The Fork

The Fork: Chef Spotlight: Jessica Brewer

Let’s make a Oaxacan-inspired pineapple upside down cake!

We’ve got some real good news this week, dear readers, and we think you’re gonna like it, even if it does amount to including a recipe, which we’ve heard you don’t always love. Tough, because we not only decided to get into the micro-film game (by which we mean making short films about food folks), Paloma pastry chef Jessica Brewer agreed to be the first subject of this grand new experiment.

So, not only is that cool because Brewer’s desserts are outta control (and because of the synergy found with running this piece the same week our editor reviewed Paloma), it’s cool because you’ll see some of the process, and she’s graciously agreed to share the recipe. Not only is this an item not yet on Paloma’s dessert list that Brewer dreamed up like a champion specifically for The Fork and our audience (being our mom and, like, a smattering of others), it’s easily one of the best cakes we’ve ever tasted. So watch the li’l movie here (shout-out to SFR’s Riley Gardner for taking the lead and helping to not divulge our super-secret identity), and catch the recipe below.

A quick note that we get how this recipe looks daunting, we get that, and you might not have all the required equipment. Still, we know how it went down at Paloma, and it’s so much easier than you’d think—and investing in a stand mixer is so so so so worth it. What, do you want to be stuck mixing cookie dough and cakes with a spatula your whole life?! Get real, vitamin-breath!

Was it one of the best cakes we’ve ever had? Yeah—if not THE best. Dang.

Oaxacan Roasted Pineapple Upside Down Cake

*One 9 inch cake (feeds 10-12)*

-Fresh pineapple, peeled, cored, and sliced (for lining your pan)

-Luxardo cherries (for lining the pan)

-60g butter, melted

-100g dark brown sugar

-1 dried morita chile, toasted, optional

-322.5g bread flour

-35g corn starch

-237.5g sugar

-3/4 teaspoon baking powder, double acting (bonus points for aluminum free)

-1 teaspoon canela

-1/2 teaspoon allspice

-1/2 teaspoon nutmeg

-1/4 teaspoon clove

-1/2 teaspoon salt

-1/2 cup marcona almonds, finely chopped

-1/4 cup Pinon Nuts, finely chopped

-113g Butter, softened

-30mL Oil (I always recommend using grapeseed to bake)

-4 eggs, room temperature

-2 yolks, room temperature

-1 Tablespoon Mexican vanilla

-240mL buttermilk, room temperature

1. Set the temperature of your oven to 350 degrees and ensure your rack is placed in the center of your oven. Your pan should be at least 2″ deep for this recipe.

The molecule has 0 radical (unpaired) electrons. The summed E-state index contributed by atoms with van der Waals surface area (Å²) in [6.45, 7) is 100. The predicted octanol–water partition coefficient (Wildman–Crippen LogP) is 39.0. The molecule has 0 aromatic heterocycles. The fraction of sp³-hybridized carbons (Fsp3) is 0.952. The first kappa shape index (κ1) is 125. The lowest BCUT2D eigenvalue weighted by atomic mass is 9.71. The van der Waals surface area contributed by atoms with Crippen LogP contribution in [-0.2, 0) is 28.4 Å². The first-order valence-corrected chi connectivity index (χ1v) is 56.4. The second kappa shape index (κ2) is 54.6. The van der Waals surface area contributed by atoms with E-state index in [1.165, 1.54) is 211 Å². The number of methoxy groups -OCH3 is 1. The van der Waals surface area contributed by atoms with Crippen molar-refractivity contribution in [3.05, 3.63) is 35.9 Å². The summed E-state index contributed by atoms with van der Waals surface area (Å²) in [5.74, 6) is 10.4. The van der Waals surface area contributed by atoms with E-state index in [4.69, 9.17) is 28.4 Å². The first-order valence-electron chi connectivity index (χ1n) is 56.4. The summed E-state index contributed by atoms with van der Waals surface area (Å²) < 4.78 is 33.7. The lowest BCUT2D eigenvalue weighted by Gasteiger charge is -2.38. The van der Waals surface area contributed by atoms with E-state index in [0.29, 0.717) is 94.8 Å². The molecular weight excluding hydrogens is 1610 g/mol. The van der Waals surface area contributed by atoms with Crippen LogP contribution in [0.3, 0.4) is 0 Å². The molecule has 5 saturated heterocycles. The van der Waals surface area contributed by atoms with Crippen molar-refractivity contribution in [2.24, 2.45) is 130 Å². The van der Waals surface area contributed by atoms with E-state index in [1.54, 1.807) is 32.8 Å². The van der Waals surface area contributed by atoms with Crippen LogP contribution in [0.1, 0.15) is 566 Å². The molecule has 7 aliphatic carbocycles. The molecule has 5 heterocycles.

2. Melt the butter over low heat, if you want to add a little kick, add the toasted morita chile to the butter as it melts, and allow to steep for five minutes over low heat.

3. Remove the chile, if using, and pour into a pan sprayed with non-stick spray. I have anxiety, so I double coat all my pans in one way or another.

4. Using a clean and dry pastry brush, brush the oil along the sides of the pan. Sprinkle your brown sugar in the pan and spread out around the butter.

5. Place your pineapple rings in the pan, starting from the center, or whatever pattern you would like. Follow up with luxardo cherries, creating any sort of design you wish. Make tons of triangles instead of rings. Make a pineapple arrangement that kinda looks like your dog. Get weird with it.

6. In a bowl, sift together the bread flour, corn starch, baking powder, cinnamon, allspice, nutmeg, clove, and salt.

7. In a stand mixer fitted with the paddle attachment, cream the butter and sugar together until light and fluffy. DO. NOT. SKIP. THIS. STEP. Why? Creaming your sugar helps to create volume and structure of your baked goods by incorporating more air into your batter, and helps to evenly dissolve (and distribute) your sugar. Since there is such a thing as “over creaming,” keep your aerating to no more than 3 minutes, making sure to scrape the bowl down at least once partway through to ensure all of the sugar gets distributed through the mix.

8. Add the oil and vanilla, and mix until combined. Scrape the bowl and add eggs one at a time, scraping between each two eggs, and ensure that you fully incorporate the eggs before moving on.

9. Combine the nuts in a separate bowl, and mix in a couple tablespoons of your flour mixture, tossing to coat. This will help keep the nuts evenly distributed through the cake while it bakes, rather than sinking.